Down the darkening trail I trudged while seeking a campsite and a place to build a fire. In this solitude, I comprehended the intimidation of predatory elements where I alone could secure my fate. It was dark when I reached the campsite and I knew I needed heat to warm my core but first I dad to drop my things and start my stove to warm some water. I had some hot chocolate in a side pouch that I poured into the bubbling water. It was soon ready and I fairly scotched my throat gulping it down. With a candle, I managed to get some shavings burning so as to add tinder fuel that sputtered but caught and began a warming fire. Soon I had gathered enough wood for the night and I began drying out my gear by the fire. My boots steamed with the heat and some clothing hissed as it dried. With the chores complete, I turned in for a restful night alone in the wilderness.

Next morning, the third day out, I found my boots stiff as boards but at least my clothing was dry and I managed to lace the boots tight and start down the trail towards the Pretty Prairie rendezvous site. The trail was consistent with my map so that I was again oriented to my wilderness surroundings. The bewilderment was past as landmarks were clear along the trail. However, my muscles ached from the ordeal and I began to tell myself, just a little further, just a little further. Without realizing it, I had made nine miles with only one to go in reaching the rendezvous site so I decided to camp nearby the trail in an open prairie-like forest environment – it was a meadow laced with Ponderosa Pine trees. As I turned in for the night, owls hooted, coyotes howled, and elk bugled. Alone in the wilderness, I thought? Wilderness solitude, I concluded, is the enchantment of being overwhelmed with nature at one with being. “In wildness is the preservation of the world” had been Thoreau’s truth and I think in that moment I knew what he meant.

With the sounds of wildness all about me, it had been a night of enchantment accompanying a compelling mood, which gave voice to verse and I composed a poem in the soft morning light. The images flowed effortlessly as I sat within my little tent and the rain fell softly on the fly covering it.

Great Bear

Follow your curiosity
the truth is in your heart
the truth you know.

Adventurer of the North and Bering Straits,
the new world, Turtle Island awaits.
A million years ago Alaska called you –
a million years ago you crossed.

Great Bear, curious wanderer
do you still scent the winds,
are you fishing King Salmon waters,
do you claw and mark the aspen stands,
are you lured still to mountain rivers?

What kind of bears are these –
playing hide and seek with their shadows,
gazing at sunsets and shooting stars,
sliding down snowbanks and hiking in moonlight?
Curious Onlookers, keepers of power and natural dignity.

Great Bear, Montana’s majestic
Ruler of the land. Legendary master,
Glacier King, mountain monarch –
I need to know you are there.

Great Bear, “the looming other”
From the Rocky Mountain wilderness.
Less are the horse, the dog and even the grey wolf,
Kiayo, master of instinct and reason,
Teacher of humility and wild virtues.
No civilization and zoos for you.

Roam the shining mountains
your wild dominant domain.

Greatest of wild animals, mountain king
verged now on extinction and doom/
the white man’s blade,
touching the life.

What has come to the solitary woods,
The timeless green summer forests?
Domestication and loss.
Great Bear, keeper of the wilderness,
Civilization has passed you by.

Outlaw Grizzlies, sleeping in the den,
touched by starlight, wonder and wildness
fierce with pride of liberty and freedom,
jealous and proud enough to see these virtues threatened.

Out of the woods, the gray solitude.
An old bear, fierce and ruthless.
Old Priam, solitary, indomitable and alone
Master of the wild invincible spirit’s truth

Honor, pride, pity, justice, courage and love
Love, courage, justice, pity, pride and honor

The truth that is one
the truth that doesn’t change
the truth that covers all things
touching the heart.

With the poem composed, I relished this fourth day alone in the wildness. Four days and four nights I had embraced this wilderness and in my solitude the bear, the grizzly bear, had come to me. It was then my ears perked with a start, Did someone call my name? Opening the fly of my tent, I crawled out of my little habitat to discover Kent, Jim, and others from my group. They stood in the trail looking quizzically at me and I asked,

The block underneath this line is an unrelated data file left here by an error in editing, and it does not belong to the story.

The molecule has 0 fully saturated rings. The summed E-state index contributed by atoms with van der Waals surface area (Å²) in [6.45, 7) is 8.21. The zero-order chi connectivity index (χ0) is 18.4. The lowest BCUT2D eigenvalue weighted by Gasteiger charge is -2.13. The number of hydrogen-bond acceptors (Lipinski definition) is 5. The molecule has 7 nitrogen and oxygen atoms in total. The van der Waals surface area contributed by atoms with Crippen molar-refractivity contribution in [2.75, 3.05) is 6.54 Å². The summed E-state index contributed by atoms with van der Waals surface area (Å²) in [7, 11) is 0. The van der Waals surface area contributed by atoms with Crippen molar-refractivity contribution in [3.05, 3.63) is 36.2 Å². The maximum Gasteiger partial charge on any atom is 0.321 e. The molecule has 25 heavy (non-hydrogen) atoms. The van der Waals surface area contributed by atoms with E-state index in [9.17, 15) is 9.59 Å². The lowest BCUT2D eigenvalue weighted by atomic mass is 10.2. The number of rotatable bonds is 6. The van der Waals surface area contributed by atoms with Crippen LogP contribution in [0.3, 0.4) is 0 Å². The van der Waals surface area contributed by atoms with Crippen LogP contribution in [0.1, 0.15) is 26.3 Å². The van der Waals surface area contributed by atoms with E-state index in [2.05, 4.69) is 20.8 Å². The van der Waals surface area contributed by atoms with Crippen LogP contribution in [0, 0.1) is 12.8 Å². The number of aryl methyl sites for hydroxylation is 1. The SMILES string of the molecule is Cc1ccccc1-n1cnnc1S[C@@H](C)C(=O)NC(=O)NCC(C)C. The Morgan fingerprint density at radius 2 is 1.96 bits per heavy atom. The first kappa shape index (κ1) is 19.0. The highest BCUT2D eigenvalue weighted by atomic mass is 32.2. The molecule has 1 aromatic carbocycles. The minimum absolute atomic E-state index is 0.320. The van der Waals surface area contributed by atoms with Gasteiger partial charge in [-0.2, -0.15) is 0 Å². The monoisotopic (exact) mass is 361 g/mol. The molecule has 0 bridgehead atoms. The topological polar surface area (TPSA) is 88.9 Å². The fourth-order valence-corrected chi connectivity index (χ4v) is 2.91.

“Who are you?”

In response, they offered, “Wilderness Institute” as if it were a question and when to my chagrin I recognized my companions someone turned to inquire, “Why did you not leave any notes?”

In Memoriam of a beloved Mentor
Dexter Merritt Roberts (1931-2015)
Professor of English
University of Montana

Jay Hansford C. Vest, Ph.D.
Enrolled member Monacan Indian Nation
Direct descendent Opechanchanough (Pamunkey)
Honorary Pikuni (Blackfeet) in Ceremonial Adoption (June 1989)
Professor of American Indian Studies
University of North Carolina at Pembroke
One University Drive (P. O. Box 1510)
Pembroke, NC 28372-1510 USA
jay.vest@uncp.edu
http://www.uncp.edu/home/vestj/


Photo by byrdyak

Smoky Mountain Resilience, Part 4

Resilient Mountains

young woman standing on cliff with outstretched armsCivilization needs wilderness. We need escape, liberation from the tones, dials, servers and hustle of our official titles. We thrive on the lonely, beautiful danger. We can find solace and comfort as the forest rebounds, as it buds, grows, blooms and showers. Without the anarchic wonder of the great “out there,” without the timeless shadows, our mind essence, the rivers roar, the childlike laughter, the burst of the heavens and even fires crackle we forget the bursting sensation to live freely. That is why we go to the wild — to experience and understand our wildness! The forest is resilient, and so too are we.

My advice to the next generation of preservation enthusiasts: Hike. Place one foot in front of the other. Note the geology. The small, well-rounded pebbles that crunch beneath your feet have an incredible story to tell. A story of deep time. A story of eras and eons perhaps unimaginable by our kind. A place in history we can truly never know or understand. Move onward. Feel the crunch of gravel, soil and Earth beneath your toes. Hike. Climb ever upward. Advance toward the clouds. Breathe deep. Become exhausted. Feel your heart pound in your chest, feel the pulse in your temples. Let your legs burn. No matter what, keep moving. Let the ridge flatten out. Take note of seasonal colors. Note their change. Recognize and wonder at your surroundings. Struggle across knotted limb. Experience how the ecosystem changes from mesic cove forest to spruce-fir temperance. Climb. Breathe deep into your lungs. Be tired and bone weary. Sweat. Come alive. Listen to the world around you. The roar of a bear is freighting, the croak of a dozen frogs at night is eerie. The crickets and cicadas are melodic. Take it all in. Hear the wind as it moves the leaves of trees. Sit in solace. Learn the chorus of wild waters. Bond with your fellow human. Create memories. Love deeply, as deeply as humanly possible. Laugh a little, too much, not enough. Yell. Holler. Weep. Do what the heart commands. Rejuvenate your soul. Escape. Rejoice. Be free.


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Photo by Photobac